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In one of the most significant incidents of corporate morality in recent times, Edelman announced that it would no longer be using authors or photographs associated with Shell, Chevron and other oil companies.
All of the photographic content related to the five oil companies that Edelman uses in its app and on its website, plus all written content, is subject to review for compliance.
The move comes after weeks of vocal backlash, including from top politicians, journalists and others, urging the public relations firm to drop its ties to the companies.
The sudden switch has been made as part of Edelman’s commitment to “be ethical,” published last week on its website.
Bruno Sundin, vice president and director of global communications at Edelman, said in a statement: “Edelman is proud to share the values of advocacy, inspiration and empathy as a core component of our DNA. Ethics inspires all aspects of our business, and you will find that all we do is with an eye toward growth, change and positive impact.”
But this latest news is seen by others as a step backward for Edelman.
Daniela Sarré, global head of communications and business initiatives at the environmental nonprofit Water.org, which frequently speaks out against the economic practices of oil companies, said she welcomed the move.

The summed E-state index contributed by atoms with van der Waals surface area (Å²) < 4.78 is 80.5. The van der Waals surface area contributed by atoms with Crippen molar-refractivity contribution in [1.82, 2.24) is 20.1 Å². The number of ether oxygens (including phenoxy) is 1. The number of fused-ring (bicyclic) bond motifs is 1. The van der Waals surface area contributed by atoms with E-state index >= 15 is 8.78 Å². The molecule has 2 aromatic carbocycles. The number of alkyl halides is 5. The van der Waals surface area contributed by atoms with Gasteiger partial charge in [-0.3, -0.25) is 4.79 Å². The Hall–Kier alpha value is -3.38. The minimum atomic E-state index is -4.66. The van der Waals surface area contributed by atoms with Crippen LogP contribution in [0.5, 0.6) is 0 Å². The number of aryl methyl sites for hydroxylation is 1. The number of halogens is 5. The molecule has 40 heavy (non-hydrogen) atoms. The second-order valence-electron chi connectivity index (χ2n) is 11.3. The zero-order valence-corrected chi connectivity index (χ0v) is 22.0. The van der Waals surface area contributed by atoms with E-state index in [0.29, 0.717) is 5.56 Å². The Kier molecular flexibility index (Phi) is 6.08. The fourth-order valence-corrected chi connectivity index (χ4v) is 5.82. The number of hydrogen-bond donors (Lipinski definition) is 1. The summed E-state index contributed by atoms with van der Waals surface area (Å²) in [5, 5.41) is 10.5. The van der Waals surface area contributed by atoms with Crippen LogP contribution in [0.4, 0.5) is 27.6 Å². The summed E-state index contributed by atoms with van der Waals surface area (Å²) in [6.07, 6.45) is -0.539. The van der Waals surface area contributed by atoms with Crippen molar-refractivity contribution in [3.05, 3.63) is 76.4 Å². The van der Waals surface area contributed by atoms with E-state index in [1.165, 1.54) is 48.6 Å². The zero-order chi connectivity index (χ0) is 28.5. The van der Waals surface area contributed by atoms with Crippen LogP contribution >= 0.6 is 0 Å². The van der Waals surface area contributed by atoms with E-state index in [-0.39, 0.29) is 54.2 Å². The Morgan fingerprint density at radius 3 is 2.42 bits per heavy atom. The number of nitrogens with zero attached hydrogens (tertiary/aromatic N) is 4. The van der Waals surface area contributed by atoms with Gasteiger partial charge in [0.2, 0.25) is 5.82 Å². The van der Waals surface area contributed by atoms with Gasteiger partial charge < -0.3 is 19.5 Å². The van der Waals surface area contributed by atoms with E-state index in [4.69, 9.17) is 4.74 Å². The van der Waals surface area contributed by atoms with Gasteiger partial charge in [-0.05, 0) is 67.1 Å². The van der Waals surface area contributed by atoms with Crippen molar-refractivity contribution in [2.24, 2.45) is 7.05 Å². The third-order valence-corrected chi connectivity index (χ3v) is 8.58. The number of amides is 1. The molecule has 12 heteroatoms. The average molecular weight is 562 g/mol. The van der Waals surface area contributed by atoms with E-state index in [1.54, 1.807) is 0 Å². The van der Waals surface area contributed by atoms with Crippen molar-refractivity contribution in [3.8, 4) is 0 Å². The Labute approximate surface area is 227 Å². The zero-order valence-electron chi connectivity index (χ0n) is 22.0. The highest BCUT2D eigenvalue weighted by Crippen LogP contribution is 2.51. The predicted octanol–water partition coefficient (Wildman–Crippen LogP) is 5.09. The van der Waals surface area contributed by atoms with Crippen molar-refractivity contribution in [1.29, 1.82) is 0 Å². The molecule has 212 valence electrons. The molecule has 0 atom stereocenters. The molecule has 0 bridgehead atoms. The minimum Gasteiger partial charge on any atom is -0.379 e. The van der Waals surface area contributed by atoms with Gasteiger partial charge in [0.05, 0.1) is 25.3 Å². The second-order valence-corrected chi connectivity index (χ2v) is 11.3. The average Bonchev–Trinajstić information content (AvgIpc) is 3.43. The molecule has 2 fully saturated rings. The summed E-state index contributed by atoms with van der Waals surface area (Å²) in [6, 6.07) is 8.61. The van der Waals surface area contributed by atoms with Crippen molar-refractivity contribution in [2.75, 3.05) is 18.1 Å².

“I am pleased that Edelman has listened to the loud voices calling for a comprehensive review of our relationship with these companies,” she said. “Having a clear and ethical contract with the companies we work with is crucial.”
Her organization has collected endorsements from more than 250 people demanding that Edelman drop Chevron, Shell and other oil companies from its clients.
“For decades, environmental groups have been fighting to clean up the world’s major oil and gas fields, including those around the world,” said David Comerford, an attorney for Water.org. “Edelman was complicit in business practices that harmed the environment, and now it should be called on to end these relationships.”
Edelman’s content and ability to communicate its messages will be felt most acutely on the mobile platform, where it represents nearly 20 percent of the app and website’s traffic.
The move comes on the heels of heavy criticism directed at the company in recent months, which was prompted in part by its involvement with the companies. In February, the environmental group Greenpeace accused Edelman of being in bed with polluters, citing the oil industry agency’s role as an influencer on campaigns linked to the daily press.
The company has remained silent on other oil industry issues such as resource extraction in the Middle East. Greenpeace cites its work with the Wahat al-Sahafa oil project as an example. The joint-venture between state-owned Saudi Aramco and oil giant Saudi Aramco is known as the Arabian Gulf Petrochemical Company, which has over 1 million barrels of crude oil storage and generating capacity.